Who Is Sallie Mae? A Brief History of Student Lending in America: Background information when reading The Debt Trap

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The Debt Trap

How Student Loans Became a National Catastrophe

by Josh Mitchell

The Debt Trap by Josh Mitchell X
The Debt Trap by Josh Mitchell
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  • First Published:
    Aug 2021, 272 pages

    Paperback:
    Aug 2022, 272 pages

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Book Reviewed by:
Eddie Bennett
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About this Book

Who Is Sallie Mae? A Brief History of Student Lending in America

This article relates to The Debt Trap

Print Review

Sallie Mae world headquarters In 1972 the Student Loan Marketing Association, or Sallie Mae as it came to be known, was created as a government sponsored enterprise to provide and manage education loans in the United States.

The conditions for the student loan industry were established much earlier. At the beginning of the 20th century, most families would only be able to send one child to college if they could afford to send any. But by the 1920s, with the boom of the economy, there was a rise in the level of consumerism, and with it, credit. People were buying more because they were borrowing from banks to pay for the things they desired. This led to a difference in how Americans viewed the attainability of education.

However, banks were still extremely selective with lending and many people were not qualified to take out loans without being able to prove they could pay them back. During this time, philanthropists and charitable organizations offered loans to prospective students. One of the people who benefited from such a loan was President Lyndon Baines Johnson, while he was a student at Southwest Texas State Teachers College. In 1965, Johnson signed into law the The Higher Education Act, which allowed state schools to receive federal funding to use for student loans. Sallie Mae was created to service these loans. In 1980, Congress authorized the company to offer loan consolidation and make direct loans to students.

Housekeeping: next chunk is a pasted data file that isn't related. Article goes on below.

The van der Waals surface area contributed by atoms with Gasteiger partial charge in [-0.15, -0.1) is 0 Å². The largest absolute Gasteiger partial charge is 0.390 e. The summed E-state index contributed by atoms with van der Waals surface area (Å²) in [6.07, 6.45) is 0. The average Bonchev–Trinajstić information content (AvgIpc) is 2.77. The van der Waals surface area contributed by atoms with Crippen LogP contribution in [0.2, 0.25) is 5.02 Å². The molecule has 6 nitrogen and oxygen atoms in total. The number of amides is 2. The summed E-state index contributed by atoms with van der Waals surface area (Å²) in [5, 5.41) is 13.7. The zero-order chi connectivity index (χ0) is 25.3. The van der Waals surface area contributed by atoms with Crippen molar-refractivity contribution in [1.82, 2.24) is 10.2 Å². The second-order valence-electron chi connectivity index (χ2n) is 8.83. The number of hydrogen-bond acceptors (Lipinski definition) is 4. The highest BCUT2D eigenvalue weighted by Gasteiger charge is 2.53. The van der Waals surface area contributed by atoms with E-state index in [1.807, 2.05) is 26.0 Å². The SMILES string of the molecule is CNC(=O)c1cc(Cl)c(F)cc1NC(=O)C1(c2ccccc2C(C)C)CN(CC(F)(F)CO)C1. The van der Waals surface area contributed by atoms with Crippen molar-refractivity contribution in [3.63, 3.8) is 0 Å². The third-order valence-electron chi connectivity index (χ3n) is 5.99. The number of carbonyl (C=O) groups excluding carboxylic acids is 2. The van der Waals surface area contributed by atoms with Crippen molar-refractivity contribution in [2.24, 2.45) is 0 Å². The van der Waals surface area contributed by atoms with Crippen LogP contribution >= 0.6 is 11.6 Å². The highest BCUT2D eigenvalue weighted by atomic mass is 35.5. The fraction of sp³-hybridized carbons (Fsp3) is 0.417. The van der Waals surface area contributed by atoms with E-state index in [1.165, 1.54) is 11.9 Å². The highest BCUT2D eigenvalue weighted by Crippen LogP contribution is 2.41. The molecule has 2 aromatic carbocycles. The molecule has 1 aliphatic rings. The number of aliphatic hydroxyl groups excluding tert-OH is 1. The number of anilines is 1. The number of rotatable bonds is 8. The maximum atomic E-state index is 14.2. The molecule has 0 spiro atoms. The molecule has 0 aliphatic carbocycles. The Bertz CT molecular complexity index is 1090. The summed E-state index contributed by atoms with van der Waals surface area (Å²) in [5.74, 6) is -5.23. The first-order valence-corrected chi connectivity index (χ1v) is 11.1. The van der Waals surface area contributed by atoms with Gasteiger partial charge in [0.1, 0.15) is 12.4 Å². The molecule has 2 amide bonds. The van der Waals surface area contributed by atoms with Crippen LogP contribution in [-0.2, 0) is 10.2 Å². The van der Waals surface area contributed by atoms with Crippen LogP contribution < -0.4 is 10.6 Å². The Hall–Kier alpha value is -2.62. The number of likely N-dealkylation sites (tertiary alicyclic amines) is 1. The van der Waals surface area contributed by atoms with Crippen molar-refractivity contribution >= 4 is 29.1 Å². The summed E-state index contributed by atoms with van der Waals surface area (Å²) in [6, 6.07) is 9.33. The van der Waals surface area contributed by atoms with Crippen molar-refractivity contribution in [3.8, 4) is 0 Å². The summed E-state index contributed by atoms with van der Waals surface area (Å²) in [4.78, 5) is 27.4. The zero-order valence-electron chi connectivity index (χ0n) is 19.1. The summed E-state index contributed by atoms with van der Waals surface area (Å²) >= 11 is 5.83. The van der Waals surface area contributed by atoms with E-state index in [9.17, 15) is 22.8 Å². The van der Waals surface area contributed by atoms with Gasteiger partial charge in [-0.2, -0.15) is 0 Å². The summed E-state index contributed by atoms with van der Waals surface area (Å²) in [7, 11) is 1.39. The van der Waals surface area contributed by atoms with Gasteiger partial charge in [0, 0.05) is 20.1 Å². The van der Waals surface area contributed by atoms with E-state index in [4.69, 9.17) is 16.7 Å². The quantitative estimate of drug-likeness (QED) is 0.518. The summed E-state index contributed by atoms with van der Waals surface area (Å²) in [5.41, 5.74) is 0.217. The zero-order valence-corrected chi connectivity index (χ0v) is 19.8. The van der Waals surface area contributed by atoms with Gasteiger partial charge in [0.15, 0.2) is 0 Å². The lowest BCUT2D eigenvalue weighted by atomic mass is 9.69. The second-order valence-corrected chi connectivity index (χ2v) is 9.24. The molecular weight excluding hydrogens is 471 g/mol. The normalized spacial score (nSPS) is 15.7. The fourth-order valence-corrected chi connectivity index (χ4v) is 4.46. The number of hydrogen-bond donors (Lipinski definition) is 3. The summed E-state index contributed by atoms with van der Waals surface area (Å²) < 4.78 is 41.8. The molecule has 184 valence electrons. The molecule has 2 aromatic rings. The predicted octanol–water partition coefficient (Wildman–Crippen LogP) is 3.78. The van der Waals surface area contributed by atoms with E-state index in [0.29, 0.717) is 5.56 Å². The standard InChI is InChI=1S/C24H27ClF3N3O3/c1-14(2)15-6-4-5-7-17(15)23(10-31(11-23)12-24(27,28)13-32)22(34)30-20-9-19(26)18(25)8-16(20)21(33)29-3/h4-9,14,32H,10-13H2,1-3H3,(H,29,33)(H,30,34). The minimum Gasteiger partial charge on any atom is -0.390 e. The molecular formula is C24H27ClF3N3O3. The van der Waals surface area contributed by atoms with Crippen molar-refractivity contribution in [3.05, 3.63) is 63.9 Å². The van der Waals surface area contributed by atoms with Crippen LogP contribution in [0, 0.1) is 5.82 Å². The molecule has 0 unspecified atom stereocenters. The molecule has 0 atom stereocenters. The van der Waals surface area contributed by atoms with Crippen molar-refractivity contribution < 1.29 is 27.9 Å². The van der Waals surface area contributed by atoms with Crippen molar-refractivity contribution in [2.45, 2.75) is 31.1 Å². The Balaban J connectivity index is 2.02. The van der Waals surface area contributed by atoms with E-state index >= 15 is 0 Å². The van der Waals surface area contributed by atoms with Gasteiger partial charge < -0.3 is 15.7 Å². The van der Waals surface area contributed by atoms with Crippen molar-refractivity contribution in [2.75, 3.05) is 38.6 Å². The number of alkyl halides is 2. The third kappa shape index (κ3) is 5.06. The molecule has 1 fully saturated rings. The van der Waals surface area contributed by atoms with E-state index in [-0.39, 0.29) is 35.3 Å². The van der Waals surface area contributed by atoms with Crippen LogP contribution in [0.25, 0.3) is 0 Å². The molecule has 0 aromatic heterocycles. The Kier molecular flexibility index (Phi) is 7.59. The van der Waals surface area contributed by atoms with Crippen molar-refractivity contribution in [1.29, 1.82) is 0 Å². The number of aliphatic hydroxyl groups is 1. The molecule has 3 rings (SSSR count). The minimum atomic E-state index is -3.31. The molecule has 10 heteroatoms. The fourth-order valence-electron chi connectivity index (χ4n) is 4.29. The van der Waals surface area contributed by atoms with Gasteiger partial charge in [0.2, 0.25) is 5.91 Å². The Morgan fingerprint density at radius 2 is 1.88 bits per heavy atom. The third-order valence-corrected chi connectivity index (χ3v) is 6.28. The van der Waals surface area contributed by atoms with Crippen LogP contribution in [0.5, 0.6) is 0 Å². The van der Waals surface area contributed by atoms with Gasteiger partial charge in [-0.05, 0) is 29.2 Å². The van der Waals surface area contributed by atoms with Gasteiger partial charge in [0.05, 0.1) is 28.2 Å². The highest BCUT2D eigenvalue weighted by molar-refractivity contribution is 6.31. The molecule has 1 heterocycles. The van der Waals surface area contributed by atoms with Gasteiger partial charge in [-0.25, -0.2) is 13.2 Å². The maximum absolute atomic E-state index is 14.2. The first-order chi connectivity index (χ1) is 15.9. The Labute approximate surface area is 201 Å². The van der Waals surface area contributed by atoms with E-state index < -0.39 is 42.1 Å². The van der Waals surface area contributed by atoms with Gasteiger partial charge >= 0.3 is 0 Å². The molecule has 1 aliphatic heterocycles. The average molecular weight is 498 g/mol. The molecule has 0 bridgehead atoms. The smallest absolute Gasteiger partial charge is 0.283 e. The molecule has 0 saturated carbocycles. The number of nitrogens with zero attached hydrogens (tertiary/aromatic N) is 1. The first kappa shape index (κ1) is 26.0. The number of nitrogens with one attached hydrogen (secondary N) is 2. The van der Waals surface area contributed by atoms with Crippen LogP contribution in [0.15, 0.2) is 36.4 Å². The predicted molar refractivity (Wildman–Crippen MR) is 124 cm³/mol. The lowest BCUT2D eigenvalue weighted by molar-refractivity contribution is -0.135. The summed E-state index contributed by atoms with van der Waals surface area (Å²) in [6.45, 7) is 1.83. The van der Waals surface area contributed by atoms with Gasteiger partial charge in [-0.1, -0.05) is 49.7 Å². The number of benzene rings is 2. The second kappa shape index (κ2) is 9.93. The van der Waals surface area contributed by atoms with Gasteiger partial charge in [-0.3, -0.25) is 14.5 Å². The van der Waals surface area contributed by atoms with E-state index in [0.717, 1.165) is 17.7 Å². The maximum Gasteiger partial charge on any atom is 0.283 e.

Through this bridging of the gap to higher education, people were able to pursue the American Dream they had seen advertised. However, in oncoming years, the student loan industry would be hard hit by defaulting loans, rising interest rates and inflation, and privatization. The normalization of making funds more accessible for college had many advantages and disadvantages. One of the advantages was that more people were able to get higher education. One of the disadvantages was that it became easier for banks and money lending organizations to dodge accountability for predatory marketing to individuals they knew would not be able to pay the funds back.

And as is recounted in Mitchell's book, it became common for such organizations to take advantage of this fact. Upon reviewing financial information at Sallie Mae in 1982, a new executive remarked, "You've got to be shitting me... This place is a gold mine." Sallie Mae and other lending institutions, along with universities, saw very little consequence for the immoral practices they were employing to trick students into racking up thousands of dollars in debt.

Beginning in the late 1990s, Sallie Mae gradually began to sever ties with the government, transitioning to a private corporation without any direct government oversight. By 2005, the business had completed this process and become a privately owned and publicly traded company. Privatization has allowed Sallie Mae to begin issuing loans with higher interest rates and fees, along with more aggressive collections tactics and fewer relief options.

The Sallie Mae corporation world headquarters. Photo by Joshua Davis, 2007 (CC BY-SA 2.5)

Filed under Society and Politics

Article by Eddie Bennett

This "beyond the book article" relates to The Debt Trap. It originally ran in September 2021 and has been updated for the August 2022 paperback edition. Go to magazine.

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